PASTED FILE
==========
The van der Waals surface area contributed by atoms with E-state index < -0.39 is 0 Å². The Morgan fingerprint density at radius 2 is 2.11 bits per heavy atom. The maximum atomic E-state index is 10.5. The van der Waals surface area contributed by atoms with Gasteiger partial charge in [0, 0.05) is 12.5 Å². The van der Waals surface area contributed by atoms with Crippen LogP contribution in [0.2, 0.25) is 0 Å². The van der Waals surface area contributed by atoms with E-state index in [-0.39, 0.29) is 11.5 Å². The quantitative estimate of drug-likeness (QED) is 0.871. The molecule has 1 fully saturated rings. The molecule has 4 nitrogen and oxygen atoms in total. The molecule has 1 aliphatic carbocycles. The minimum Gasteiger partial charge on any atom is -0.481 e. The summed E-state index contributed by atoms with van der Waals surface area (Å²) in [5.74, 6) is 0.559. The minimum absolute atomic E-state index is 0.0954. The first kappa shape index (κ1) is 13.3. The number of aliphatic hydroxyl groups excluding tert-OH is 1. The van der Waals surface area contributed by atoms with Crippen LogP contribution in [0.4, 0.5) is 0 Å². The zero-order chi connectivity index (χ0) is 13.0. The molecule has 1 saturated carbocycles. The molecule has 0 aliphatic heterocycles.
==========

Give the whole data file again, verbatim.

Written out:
The van der Waals surface area contributed by atoms with E-state index < -0.39 is 0 Å². The Morgan fingerprint density at radius 2 is 2.11 bits per heavy atom. The maximum atomic E-state index is 10.5. The van der Waals surface area contributed by atoms with Gasteiger partial charge in [0, 0.05) is 12.5 Å². The van der Waals surface area contributed by atoms with Crippen LogP contribution in [0.2, 0.25) is 0 Å². The van der Waals surface area contributed by atoms with E-state index in [-0.39, 0.29) is 11.5 Å². The quantitative estimate of drug-likeness (QED) is 0.871. The molecule has 1 fully saturated rings. The molecule has 4 nitrogen and oxygen atoms in total. The molecule has 1 aliphatic carbocycles. The minimum Gasteiger partial charge on any atom is -0.481 e. The summed E-state index contributed by atoms with van der Waals surface area (Å²) in [5.74, 6) is 0.559. The minimum absolute atomic E-state index is 0.0954. The first kappa shape index (κ1) is 13.3. The number of aliphatic hydroxyl groups excluding tert-OH is 1. The van der Waals surface area contributed by atoms with Crippen LogP contribution in [0.4, 0.5) is 0 Å². The zero-order chi connectivity index (χ0) is 13.0. The molecule has 1 saturated carbocycles. The molecule has 0 aliphatic heterocycles.